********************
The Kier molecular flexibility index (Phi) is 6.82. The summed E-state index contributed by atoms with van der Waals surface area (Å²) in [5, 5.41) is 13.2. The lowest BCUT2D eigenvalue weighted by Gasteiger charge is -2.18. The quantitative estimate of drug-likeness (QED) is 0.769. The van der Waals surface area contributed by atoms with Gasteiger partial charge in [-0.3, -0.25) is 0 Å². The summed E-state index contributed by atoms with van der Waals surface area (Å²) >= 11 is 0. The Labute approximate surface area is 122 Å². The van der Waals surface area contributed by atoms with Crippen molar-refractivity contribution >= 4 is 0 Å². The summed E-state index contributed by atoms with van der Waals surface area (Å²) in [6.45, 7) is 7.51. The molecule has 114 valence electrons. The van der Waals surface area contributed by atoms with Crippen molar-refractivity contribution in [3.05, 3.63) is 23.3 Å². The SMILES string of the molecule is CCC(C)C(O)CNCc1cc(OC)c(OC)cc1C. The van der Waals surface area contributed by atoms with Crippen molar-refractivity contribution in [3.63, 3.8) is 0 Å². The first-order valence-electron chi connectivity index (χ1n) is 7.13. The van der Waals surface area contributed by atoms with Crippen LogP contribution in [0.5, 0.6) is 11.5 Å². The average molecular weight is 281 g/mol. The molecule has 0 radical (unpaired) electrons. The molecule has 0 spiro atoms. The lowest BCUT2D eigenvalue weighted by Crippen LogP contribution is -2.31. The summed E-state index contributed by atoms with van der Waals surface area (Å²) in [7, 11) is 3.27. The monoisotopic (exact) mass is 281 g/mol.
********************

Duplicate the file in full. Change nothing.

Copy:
The Kier molecular flexibility index (Phi) is 6.82. The summed E-state index contributed by atoms with van der Waals surface area (Å²) in [5, 5.41) is 13.2. The lowest BCUT2D eigenvalue weighted by Gasteiger charge is -2.18. The quantitative estimate of drug-likeness (QED) is 0.769. The van der Waals surface area contributed by atoms with Gasteiger partial charge in [-0.3, -0.25) is 0 Å². The summed E-state index contributed by atoms with van der Waals surface area (Å²) >= 11 is 0. The Labute approximate surface area is 122 Å². The van der Waals surface area contributed by atoms with Crippen molar-refractivity contribution >= 4 is 0 Å². The summed E-state index contributed by atoms with van der Waals surface area (Å²) in [6.45, 7) is 7.51. The molecule has 114 valence electrons. The van der Waals surface area contributed by atoms with Crippen molar-refractivity contribution in [3.05, 3.63) is 23.3 Å². The SMILES string of the molecule is CCC(C)C(O)CNCc1cc(OC)c(OC)cc1C. The van der Waals surface area contributed by atoms with Crippen molar-refractivity contribution in [3.63, 3.8) is 0 Å². The first-order valence-electron chi connectivity index (χ1n) is 7.13. The van der Waals surface area contributed by atoms with Crippen LogP contribution in [0.5, 0.6) is 11.5 Å². The average molecular weight is 281 g/mol. The molecule has 0 radical (unpaired) electrons. The molecule has 0 spiro atoms. The lowest BCUT2D eigenvalue weighted by Crippen LogP contribution is -2.31. The summed E-state index contributed by atoms with van der Waals surface area (Å²) in [7, 11) is 3.27. The monoisotopic (exact) mass is 281 g/mol.